They're having things to say and they are telling stories and putting them up online and hoping people engage with them.

When people do, it is usually ones.

They want to remind them of the stories and follow them around like those shoes follow you around.

What would this look like?

When i think about the content that the corporations make for me, it is not the kind of content i want to read.

It is getting better.

Corporations are doing better idea -- doing better.

Starbucks is doing a good job of taking pictures of people taking a first step of their frappuccino.

American express is good at making content for small businesses.

Sometimes people only go to that site once.

Surpassed -- son has gone to that site and haslett -- someone has gone through that site.

Now the person is understood.

The cost of creating that content is much were difficult because it is highly specified.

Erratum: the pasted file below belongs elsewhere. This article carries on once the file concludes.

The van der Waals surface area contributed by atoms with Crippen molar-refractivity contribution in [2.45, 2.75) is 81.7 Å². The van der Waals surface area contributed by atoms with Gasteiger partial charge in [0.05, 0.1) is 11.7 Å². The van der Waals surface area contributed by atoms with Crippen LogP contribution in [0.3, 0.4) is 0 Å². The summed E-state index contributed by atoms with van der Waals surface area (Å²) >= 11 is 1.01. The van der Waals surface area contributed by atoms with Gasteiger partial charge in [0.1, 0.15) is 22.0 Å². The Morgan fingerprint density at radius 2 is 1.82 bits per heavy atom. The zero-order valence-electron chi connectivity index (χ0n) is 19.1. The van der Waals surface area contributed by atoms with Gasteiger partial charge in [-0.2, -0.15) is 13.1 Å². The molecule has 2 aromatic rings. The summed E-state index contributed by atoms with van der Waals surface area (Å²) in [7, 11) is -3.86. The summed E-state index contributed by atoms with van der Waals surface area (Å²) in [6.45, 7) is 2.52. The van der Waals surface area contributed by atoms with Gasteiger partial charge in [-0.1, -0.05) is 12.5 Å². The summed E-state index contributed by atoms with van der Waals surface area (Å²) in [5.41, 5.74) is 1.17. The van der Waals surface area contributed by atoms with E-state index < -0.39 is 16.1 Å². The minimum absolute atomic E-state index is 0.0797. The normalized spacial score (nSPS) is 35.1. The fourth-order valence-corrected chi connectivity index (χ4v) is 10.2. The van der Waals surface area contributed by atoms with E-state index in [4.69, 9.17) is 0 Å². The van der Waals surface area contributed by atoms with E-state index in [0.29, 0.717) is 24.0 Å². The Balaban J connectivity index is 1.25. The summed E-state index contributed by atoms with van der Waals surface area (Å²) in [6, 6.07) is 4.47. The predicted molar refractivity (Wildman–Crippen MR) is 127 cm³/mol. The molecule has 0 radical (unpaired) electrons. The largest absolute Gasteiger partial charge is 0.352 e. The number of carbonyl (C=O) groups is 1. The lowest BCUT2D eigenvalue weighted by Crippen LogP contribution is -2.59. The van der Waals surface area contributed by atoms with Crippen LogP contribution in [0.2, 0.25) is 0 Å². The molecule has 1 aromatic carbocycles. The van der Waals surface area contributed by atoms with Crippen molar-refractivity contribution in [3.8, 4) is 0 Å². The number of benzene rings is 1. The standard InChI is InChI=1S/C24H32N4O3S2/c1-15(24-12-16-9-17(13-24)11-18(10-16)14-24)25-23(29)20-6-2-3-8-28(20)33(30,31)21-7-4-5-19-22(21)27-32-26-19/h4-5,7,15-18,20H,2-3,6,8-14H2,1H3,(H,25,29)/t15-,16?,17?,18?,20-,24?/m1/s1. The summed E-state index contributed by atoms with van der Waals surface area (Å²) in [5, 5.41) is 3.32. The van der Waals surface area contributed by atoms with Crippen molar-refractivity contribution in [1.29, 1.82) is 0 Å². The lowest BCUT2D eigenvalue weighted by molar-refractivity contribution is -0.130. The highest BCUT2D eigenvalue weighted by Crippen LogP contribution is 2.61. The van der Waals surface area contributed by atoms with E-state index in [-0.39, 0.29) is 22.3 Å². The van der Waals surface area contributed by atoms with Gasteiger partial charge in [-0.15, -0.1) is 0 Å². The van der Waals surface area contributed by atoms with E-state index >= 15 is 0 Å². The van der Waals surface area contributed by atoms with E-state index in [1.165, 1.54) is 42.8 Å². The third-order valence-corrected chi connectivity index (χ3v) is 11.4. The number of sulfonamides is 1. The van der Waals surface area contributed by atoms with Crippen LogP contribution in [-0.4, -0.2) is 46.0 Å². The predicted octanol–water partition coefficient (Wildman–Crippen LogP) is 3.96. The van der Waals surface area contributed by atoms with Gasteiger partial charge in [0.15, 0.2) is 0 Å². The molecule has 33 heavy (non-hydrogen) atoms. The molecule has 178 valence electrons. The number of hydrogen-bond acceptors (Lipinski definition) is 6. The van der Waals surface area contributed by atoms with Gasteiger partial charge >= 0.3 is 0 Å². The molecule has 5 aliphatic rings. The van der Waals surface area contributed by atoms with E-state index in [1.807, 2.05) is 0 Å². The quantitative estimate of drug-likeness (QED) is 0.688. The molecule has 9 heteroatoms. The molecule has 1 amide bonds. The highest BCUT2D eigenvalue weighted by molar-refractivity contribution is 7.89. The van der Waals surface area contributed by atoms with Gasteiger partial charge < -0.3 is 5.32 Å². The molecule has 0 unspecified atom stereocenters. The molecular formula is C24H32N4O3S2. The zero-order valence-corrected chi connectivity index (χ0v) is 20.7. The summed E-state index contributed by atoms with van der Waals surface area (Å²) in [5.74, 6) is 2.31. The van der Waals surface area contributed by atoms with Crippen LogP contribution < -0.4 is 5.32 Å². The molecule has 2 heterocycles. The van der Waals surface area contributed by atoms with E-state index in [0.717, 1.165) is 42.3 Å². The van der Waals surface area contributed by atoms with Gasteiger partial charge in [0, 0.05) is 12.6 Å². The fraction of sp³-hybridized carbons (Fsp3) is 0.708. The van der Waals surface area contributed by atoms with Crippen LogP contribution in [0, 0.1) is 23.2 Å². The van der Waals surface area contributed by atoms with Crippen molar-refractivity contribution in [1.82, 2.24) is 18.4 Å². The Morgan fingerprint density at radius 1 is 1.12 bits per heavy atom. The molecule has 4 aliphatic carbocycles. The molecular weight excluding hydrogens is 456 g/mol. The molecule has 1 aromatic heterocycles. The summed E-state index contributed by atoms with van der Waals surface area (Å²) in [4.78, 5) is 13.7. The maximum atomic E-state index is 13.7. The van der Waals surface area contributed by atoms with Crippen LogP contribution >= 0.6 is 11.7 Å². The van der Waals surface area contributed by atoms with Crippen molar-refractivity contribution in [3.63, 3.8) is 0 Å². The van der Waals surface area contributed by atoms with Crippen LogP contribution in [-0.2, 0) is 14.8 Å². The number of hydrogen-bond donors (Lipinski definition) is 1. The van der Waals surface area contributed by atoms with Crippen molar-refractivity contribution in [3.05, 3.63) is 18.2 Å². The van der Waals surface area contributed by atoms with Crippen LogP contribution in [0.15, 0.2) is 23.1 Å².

One of the big secrets of media is -- that is exactly the point.

The costs are high.

What you want to do is once you have made it, you want to distribute it as much as you can to as many qualified prospects as possible.

This is adding efficiency to the high-end content created.

That is why you have the reese's peanut butter cup.

Thank you.

Let's go to the bwest byte where we focus on one number that reveals a lot.

Jon erlichman, what have you got?

7 feet, 1 inch.

That is the height of the social media came and and a legend, shaquille o'neal.

I was on my way to an assignment when her did i see wearing his pajamas?

No one other than shaq.

Shaq in his jammies.

We are suspicious this is a bit for -- their response was, no comment.

Were you also in your jammies?

I should have been.

I would have gotten more social media attention for it.

You have interviewed shaq before.

I have interviewed him many times.

He is very large both on twitter and in life because he is more than seven feet tall.

Jon erlichman, thank you.

You can get the latest headlines at the top of the hour on bloomberg radio and all the time on bloomberg.com.

We will see you on "bloomberg west" tomorrow.

?

This text has been automatically generated. It may not be 100% accurate.